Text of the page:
The first is the combination of climate change and rising global inflation. “Given that ‘necessity is the mother of invention,’ rarely has there been a stronger incentive for energy-consuming countries to make transformative investments in the production of clean energy, which is more reliable and secure than fossil fuel infrastructure. If these investments are made at scale and produce the desired outcomes, fossil fuel prices would undoubtedly fall,” he said.
Another variable is the extent to which energy consumers could successfully use their aggregate bargaining power to keep energy prices down or, at least, limit the scope of price increases. The G7 nations, for instance, have agreed to cap the price of Russian oil at a level close to the marginal cost of production, a move that the European Union is also considering.
Singh calls this “a game of chicken” between energy consumers and producers. It presents a material risk “that energy producers like Russia and OPEC Plus react to the price cap simply by lowering their output to maintain high prices. This could either shorten the supercycle or increase its length and intensity,” he said.
The final major variable is the risk that energy producers take a unified stance to keep prices high, even as the global economy slows or falls into recession. This could truncate the supercycle if high energy prices help to foster a global recession — which could be self-defeating for producers as demand and prices fall accordingly.
Implications for economies and markets
If the supercycle lasts for at least a decade, in line with Singh’s prediction, the implications for economies and most financial markets are decidedly unfavorable. “There would be higher energy prices across economic cycles,” he said, “as well as higher headline inflation, and less-anchored inflation expectations, driven in part by more fiscal support to provide a cushion for our citizenry against higher energy bills.”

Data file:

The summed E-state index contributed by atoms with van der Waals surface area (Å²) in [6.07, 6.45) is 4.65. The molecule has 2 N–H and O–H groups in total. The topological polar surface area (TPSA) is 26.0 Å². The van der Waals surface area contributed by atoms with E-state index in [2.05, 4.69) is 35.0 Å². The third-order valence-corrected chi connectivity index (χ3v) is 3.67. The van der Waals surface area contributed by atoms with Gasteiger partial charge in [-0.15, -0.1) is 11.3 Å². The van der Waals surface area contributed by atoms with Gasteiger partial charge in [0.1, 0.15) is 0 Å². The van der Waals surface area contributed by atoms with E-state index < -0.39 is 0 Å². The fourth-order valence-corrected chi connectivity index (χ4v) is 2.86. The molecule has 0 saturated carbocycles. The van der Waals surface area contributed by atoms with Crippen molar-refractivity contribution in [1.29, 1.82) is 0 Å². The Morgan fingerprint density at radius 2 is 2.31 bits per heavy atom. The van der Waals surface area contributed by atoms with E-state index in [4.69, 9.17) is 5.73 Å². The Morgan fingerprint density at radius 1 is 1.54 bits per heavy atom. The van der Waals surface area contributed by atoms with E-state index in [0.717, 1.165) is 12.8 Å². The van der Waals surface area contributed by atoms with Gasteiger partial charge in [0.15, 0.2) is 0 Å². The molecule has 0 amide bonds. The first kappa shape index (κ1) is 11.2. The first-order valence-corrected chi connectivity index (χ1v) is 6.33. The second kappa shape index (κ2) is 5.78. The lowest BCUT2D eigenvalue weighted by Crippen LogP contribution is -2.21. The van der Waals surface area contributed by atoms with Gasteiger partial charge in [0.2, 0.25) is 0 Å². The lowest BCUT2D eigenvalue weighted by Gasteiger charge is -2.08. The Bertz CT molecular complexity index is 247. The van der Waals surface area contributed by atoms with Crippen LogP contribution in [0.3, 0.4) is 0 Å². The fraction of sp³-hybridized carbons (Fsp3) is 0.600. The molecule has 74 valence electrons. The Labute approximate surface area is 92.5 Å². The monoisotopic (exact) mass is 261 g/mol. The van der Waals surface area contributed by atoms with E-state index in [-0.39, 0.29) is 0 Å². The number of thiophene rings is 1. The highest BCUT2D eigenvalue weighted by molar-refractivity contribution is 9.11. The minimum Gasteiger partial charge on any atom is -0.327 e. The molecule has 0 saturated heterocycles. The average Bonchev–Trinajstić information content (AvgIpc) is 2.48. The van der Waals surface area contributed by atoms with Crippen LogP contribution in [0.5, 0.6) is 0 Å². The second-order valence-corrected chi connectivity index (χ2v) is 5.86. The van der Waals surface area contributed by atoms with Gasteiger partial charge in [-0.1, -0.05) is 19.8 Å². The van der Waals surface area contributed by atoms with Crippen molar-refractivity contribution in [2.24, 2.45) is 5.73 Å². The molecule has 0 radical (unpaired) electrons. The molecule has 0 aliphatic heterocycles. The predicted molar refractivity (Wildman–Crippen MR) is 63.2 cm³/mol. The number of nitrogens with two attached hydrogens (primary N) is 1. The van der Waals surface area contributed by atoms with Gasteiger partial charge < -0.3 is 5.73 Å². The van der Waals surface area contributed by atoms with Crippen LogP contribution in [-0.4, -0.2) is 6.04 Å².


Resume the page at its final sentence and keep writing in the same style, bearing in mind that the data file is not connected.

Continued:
“All of this points to a higher steady state for policy rates and interest rates across the yield curve,” Singh added. “The global redistribution of income from energy consumers to energy producers would also have a meaningful impact on where current account deficits and surpluses rise and fall, where foreign reserves are accumulated and depleted, how capital flows evolve, where financial vulnerabilities emerge and, ultimately, where geopolitical leverage accrues.”
What investors should do
All else being equal, institutional investors will face more volatile markets and rising risks as this supercycle plays out, Singh said. Higher interest rates would translate into higher discount rates and risk premia on any cash flow-producing asset, including equities and fixed income. Any risky asset class, for that matter, would probably fare poorly. Pension plan shortfalls could increase as asset values decline.
Based on PGIM Fixed Income’s analysis, plan sponsors should consider raising their allocations to renewable energy commodities, which would be the clear winner in the supercycle scenario. These would include key minerals used in renewable energy, such as lithium, cobalt, nickel, manganese and graphite.
“In the environment that we expect, having exposure to renewable energy commodities is a prudent portfolio decision,” Singh concluded. “It hedges against geopolitical risks and against central banks’ likely posture during the supercycle period — and it prepares for a clean-energy transition that is absolutely needed and inevitable.” ■